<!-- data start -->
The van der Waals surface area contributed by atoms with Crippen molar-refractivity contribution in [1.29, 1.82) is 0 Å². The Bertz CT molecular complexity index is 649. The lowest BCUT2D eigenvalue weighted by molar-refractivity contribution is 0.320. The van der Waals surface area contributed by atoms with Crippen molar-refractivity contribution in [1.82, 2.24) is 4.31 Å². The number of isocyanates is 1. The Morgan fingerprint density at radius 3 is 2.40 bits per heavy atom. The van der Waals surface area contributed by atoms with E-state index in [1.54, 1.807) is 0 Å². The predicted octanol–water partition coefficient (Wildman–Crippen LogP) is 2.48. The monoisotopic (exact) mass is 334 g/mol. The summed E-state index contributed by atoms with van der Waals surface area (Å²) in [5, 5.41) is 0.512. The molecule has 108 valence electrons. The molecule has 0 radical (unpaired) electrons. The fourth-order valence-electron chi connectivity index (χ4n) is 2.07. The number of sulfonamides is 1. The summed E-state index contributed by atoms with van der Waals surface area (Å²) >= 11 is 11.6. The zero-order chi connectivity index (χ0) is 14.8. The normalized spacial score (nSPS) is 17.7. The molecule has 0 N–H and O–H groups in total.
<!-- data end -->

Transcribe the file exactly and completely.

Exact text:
The van der Waals surface area contributed by atoms with Crippen molar-refractivity contribution in [1.29, 1.82) is 0 Å². The Bertz CT molecular complexity index is 649. The lowest BCUT2D eigenvalue weighted by molar-refractivity contribution is 0.320. The van der Waals surface area contributed by atoms with Crippen molar-refractivity contribution in [1.82, 2.24) is 4.31 Å². The number of isocyanates is 1. The Morgan fingerprint density at radius 3 is 2.40 bits per heavy atom. The van der Waals surface area contributed by atoms with E-state index in [1.54, 1.807) is 0 Å². The predicted octanol–water partition coefficient (Wildman–Crippen LogP) is 2.48. The monoisotopic (exact) mass is 334 g/mol. The summed E-state index contributed by atoms with van der Waals surface area (Å²) in [5, 5.41) is 0.512. The molecule has 108 valence electrons. The molecule has 0 radical (unpaired) electrons. The fourth-order valence-electron chi connectivity index (χ4n) is 2.07. The number of sulfonamides is 1. The summed E-state index contributed by atoms with van der Waals surface area (Å²) >= 11 is 11.6. The zero-order chi connectivity index (χ0) is 14.8. The normalized spacial score (nSPS) is 17.7. The molecule has 0 N–H and O–H groups in total.